SIOUX FALLS, S.D. (KELO) — Butterflies, bees, beetles and more are all pollinators and important to save.

Planting native plants and using less pesticides are both ways to help build up natural habitats for pollinators in the community.

One Sioux Falls woman has converted her entire yard into a pollinator garden in hopes of helping wildlife as much as she can.

“Look right over there, there’s a bee pollinating right now on the Echinacea,” said Ceca Cooper.

Spend just a few moments in Ceca Cooper’s front yard and you will see countless bees, butterflies and other insects enjoying all the native plants she has growing in the space.

“We dug up our whole front yard, completely the front yard and laid down this little patio and then just started planting pollinators just in this area,” said Cooper.

She has worked hard to keep her yard filled with plants for pollinators, specifically plants native to South Dakota and they now cover 100% of her yard space.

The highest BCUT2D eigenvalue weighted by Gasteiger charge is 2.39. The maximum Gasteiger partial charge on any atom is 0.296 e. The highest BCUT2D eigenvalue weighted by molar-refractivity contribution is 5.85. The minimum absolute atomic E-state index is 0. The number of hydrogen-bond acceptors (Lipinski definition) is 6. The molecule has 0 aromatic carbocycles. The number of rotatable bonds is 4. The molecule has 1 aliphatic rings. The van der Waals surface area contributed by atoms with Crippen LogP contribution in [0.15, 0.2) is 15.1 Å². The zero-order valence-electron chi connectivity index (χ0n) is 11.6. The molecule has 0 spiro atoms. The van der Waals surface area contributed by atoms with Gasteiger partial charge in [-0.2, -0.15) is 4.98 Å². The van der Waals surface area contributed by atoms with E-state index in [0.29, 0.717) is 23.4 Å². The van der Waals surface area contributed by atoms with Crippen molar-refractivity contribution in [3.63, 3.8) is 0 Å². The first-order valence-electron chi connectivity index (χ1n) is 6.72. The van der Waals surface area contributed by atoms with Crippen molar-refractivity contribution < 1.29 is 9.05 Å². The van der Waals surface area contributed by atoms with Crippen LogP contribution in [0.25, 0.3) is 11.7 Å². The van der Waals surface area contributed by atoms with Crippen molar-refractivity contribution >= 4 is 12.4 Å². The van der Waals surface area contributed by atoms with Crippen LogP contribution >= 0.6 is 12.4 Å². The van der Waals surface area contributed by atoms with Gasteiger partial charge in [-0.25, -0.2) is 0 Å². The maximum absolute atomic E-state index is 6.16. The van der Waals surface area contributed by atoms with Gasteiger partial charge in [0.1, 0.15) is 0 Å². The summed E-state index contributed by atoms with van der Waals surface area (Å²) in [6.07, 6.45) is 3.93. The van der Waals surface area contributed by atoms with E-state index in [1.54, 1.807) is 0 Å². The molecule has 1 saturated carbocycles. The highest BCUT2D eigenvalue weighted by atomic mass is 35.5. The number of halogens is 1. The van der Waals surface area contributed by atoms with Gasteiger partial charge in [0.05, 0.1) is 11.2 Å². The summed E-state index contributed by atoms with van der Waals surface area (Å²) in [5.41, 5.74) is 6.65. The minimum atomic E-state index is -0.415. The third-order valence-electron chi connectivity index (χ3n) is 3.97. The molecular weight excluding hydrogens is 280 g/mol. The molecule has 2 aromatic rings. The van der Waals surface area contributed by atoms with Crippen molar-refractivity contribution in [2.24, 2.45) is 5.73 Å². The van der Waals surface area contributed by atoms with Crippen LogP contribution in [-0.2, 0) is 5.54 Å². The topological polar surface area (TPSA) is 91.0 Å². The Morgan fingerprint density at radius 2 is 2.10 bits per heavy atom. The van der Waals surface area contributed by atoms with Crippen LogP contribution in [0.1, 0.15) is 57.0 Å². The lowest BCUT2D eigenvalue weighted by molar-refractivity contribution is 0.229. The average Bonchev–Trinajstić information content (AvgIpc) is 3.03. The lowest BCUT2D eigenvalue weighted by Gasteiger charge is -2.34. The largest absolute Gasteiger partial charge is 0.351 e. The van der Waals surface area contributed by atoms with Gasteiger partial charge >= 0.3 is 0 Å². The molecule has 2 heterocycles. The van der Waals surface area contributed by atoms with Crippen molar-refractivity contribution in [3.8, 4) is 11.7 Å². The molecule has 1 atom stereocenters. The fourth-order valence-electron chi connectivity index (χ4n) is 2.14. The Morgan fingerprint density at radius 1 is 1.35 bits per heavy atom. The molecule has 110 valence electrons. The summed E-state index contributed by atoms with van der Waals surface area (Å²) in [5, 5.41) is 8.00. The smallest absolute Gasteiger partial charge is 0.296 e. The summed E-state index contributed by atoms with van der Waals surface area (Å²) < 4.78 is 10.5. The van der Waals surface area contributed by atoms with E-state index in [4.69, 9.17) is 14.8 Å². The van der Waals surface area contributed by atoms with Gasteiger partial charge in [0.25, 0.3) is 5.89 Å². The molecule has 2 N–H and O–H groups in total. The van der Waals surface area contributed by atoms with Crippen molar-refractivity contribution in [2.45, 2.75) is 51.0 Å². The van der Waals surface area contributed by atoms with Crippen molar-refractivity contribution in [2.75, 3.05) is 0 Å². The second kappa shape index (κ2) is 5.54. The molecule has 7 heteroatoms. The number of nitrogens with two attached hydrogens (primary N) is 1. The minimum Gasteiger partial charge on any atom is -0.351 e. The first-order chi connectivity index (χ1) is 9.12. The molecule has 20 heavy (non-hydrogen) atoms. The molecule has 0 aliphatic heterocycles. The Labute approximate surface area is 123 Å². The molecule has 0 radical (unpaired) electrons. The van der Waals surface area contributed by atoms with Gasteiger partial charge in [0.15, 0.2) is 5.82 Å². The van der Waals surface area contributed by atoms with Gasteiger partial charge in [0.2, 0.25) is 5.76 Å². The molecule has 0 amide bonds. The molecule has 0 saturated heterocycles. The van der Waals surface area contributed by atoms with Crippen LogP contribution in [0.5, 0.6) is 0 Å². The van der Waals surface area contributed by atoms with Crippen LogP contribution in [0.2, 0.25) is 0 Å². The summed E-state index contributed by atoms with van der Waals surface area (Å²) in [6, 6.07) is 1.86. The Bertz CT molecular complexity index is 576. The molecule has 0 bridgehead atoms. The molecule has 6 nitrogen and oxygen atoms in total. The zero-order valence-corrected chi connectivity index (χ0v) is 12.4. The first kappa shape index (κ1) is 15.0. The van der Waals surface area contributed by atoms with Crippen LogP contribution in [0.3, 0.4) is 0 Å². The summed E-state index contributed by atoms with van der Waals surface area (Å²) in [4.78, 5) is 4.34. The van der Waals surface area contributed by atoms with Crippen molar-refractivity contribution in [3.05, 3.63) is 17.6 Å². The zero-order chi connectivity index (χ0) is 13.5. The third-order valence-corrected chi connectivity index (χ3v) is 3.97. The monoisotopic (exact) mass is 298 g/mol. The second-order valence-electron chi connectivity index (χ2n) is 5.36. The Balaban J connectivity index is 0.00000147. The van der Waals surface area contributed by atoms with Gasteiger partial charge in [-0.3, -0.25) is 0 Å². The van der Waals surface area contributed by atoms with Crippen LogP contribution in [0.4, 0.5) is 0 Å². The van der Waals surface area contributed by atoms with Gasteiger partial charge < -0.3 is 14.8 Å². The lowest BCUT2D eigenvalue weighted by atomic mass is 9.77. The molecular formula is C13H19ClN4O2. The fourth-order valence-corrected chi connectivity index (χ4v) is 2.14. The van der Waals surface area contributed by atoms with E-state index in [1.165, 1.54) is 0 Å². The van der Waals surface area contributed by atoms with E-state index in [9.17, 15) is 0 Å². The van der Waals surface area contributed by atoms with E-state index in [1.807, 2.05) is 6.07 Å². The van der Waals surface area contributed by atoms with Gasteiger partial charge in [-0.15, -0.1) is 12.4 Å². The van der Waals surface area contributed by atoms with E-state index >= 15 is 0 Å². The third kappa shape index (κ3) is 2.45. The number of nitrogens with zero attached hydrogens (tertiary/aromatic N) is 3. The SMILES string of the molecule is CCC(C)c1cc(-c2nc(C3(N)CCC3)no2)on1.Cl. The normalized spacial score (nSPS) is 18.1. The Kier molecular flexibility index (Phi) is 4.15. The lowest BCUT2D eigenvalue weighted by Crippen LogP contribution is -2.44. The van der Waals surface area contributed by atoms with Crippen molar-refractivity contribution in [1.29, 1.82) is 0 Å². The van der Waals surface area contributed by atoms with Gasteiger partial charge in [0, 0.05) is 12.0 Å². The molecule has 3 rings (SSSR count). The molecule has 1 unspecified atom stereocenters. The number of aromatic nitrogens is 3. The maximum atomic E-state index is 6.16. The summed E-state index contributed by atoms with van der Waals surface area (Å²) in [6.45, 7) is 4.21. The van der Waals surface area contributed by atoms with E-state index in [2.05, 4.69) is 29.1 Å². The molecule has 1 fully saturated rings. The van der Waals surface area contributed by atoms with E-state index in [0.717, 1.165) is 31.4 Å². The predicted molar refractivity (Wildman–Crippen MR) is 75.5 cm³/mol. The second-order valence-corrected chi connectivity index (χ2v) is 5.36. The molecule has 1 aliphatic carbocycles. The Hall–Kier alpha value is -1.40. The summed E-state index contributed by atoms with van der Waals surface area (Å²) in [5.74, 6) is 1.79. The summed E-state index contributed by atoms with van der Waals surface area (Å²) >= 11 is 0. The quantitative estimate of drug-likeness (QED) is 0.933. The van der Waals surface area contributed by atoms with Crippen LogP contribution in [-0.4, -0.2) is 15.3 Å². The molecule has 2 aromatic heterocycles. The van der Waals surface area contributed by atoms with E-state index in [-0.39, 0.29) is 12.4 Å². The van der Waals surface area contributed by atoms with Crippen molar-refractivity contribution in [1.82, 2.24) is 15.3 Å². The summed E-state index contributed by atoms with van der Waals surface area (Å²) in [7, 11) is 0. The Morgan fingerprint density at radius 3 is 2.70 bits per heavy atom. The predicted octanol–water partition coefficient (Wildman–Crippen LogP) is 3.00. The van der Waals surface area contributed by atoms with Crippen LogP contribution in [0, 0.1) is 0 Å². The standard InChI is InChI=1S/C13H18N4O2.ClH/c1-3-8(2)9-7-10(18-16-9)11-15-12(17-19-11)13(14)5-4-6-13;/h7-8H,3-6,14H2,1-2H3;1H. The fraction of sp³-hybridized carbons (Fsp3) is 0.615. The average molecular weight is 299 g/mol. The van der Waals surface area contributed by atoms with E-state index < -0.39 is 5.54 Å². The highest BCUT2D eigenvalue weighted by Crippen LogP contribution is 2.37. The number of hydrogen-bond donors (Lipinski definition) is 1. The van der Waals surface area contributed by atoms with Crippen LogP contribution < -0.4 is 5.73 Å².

“The Echinacea, the Purple Cone flowers, the Black Eye Susans, we started there and then I eventually added a little bit every year to sort of build it up,” said Cooper.

Cooper is not the only one working to save the pollinators. At the Outdoor Campus they are currently hatching monarch butterflies.

“Here our main goal is conservation. As you can see, we’ve brought them in and we are raising them from egg all the way up to the butterfly, then we will tag them and release them and then we tag them to see their migration process because they will be traveling to Mexico,” said Faith Boyer Horticulture Intern.

“They are important for our cropping systems, for just our health of our overall ecosystem, so we really need them around otherwise we are not going to thrive and be healthy as a society,” said Catherine Beall, Monarch and Pollinator Biologist, South Dakota Pheasants Forever.

The campus also provides several classes and tips for those interested in starting their own pollinator protection space.

“Lots of different programs you can get involved with online or just being a good steward of your land and your space. So, limiting pesticides, trying to provide a variety of different plants and stuff for those insects to come to,” said Sandy Richter, program naturalist at the Outdoor Campus.

Showing that anyone can help create safe spaces for pollinators.

“I don’t know anything about gardening, I self-taught, I just did a little bit of research, it was really trial and error and a little bit of research,” said Cooper.

The outdoor campus also offers some programs to learn more about these topics.